The words of Jesus resound with force and they anger not only the Pharisees but also the scholars of the Law, who are deeply offended by him. Jesus continues then by offering a harsh rebuke for them as well, against their practice of imposing on others the heavy burden of observances in which they are not personally involved, revealing the profound inconsistency between their teaching and their own lives. The law is given to serve life, to preserve it and promote it. Faith never dehumanizes a person; on the contrary, it encourages every person toward his or her fullest growth.

We find here a truly apostolic point of view: faced with the universality of God’s salvation and the mission of Jesus and his disciples, the Pharisees and scholars of the Law must reconsider their way of thinking about a relationship with God and salvation. The occasion for Jesus’ critical reaction is his taking a seat at the table without having carried out the traditional ablutions before a meal.

The first severe criticism of the scene (Lk 11:39-44), just prior to where our reading begins, is directed toward the Pharisees’ offering a false conception of life and of the relationship with God. The Pharisee is amazed (Lk 11:38) by Jesus’ behavior, and he receives an immediate and hard answer from Jesus (Lk 11:39). The importance that Luke attributes to the discussion, the tone of Jesus’ criticism, his reference to the prophets and to the apostles in the context of the wisdom of God (Lk 11:49) all demonstrate his seriousness. What is at stake in the problematic attitude of Jesus’ interlocutors is the restriction of salvation to the outward observance of the Law, which endangers the universal mission founded on the saving will of the God of the Covenant.

The question arises first of all on the level of distinguishing between pure and impure, in terms of internal and external, of rules imposed on others and not practiced by those who impose them. This recalls Peter’s vision before his meeting with the centurion Cornelius, who insisted puritanically that “nothing profane or unclean has ever entered my mouth” (Acts 11:8). In the gospel passage from Luke, Jesus’ response is clear: God has made the inside and the outside, everything is the work of his hands, so that everything is pure (see Acts 10:15, Mk 7:15). No one can be declared profane or impure, Peter understood (see Acts 10:28). The apostolate and mission are the manifestation of the goodness of the Father, God the creator of all, who ignores all barriers of ritual or formal separation. The missionary is called to be close to all people (see Acts 10:46-47), because God has no favorites (see Acts 10:34).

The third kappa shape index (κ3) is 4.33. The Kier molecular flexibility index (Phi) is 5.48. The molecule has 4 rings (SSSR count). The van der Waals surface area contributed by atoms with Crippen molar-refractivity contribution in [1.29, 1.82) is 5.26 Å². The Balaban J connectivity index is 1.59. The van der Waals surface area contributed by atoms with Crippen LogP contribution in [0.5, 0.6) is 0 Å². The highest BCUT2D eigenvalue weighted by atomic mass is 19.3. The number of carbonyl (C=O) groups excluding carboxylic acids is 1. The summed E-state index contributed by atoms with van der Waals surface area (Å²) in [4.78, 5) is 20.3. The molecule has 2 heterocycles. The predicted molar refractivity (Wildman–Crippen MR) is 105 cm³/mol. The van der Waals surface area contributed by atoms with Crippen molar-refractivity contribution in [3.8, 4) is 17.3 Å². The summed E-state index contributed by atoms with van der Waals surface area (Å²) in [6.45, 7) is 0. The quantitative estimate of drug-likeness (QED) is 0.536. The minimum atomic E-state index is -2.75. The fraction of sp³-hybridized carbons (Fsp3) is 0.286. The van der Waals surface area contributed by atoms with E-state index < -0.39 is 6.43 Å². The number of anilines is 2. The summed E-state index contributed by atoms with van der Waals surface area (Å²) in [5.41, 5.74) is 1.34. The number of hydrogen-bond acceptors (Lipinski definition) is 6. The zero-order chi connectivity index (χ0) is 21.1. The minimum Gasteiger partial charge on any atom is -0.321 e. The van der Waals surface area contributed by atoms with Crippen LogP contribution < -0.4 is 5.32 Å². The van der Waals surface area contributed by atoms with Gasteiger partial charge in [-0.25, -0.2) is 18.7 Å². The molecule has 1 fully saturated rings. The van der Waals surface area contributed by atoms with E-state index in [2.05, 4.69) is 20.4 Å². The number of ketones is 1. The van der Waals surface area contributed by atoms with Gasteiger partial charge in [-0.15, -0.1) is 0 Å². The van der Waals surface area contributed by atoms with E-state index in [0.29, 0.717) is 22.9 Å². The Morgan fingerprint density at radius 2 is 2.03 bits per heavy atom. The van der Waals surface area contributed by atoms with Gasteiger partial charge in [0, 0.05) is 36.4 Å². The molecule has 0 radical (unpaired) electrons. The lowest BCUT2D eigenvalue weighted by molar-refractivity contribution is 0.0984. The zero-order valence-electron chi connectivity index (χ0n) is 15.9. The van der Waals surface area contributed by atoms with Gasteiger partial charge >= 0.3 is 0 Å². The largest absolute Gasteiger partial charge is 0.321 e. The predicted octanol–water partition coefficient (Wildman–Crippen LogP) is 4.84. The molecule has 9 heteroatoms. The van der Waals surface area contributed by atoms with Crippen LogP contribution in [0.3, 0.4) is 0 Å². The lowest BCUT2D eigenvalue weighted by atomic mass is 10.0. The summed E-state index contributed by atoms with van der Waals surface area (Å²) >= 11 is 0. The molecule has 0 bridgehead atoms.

Luke uses a formula full of meaning to express the universal openness of salvation offered by God in Jesus and the mission of his Church: “You fools! Did not the maker of the outside also make the inside? But as to what is within, give alms, and behold, everything will be clean for you” (Lk 11:40-41). To be pure, practice mercy and live charity. In the kingdom of God, what determines relationships between people, overcoming barriers of discrimination and separation, is the mystery of the goodness of God who, in Jesus, unites himself to every person and offers mercy to all. Missionary disciples of Jesus are called to give what they possess within. Not only to give material goods in alms, but to offer themselves first of all: their own lives and their own hearts. No simple external acts are required, nor the execution of ritual precepts; the missionary disciple is asked to give all of himself or herself to Jesus, offering soul and body, inside and outside, heart and emotions, relationships and norms, for the cause of the salvation of all in the mission.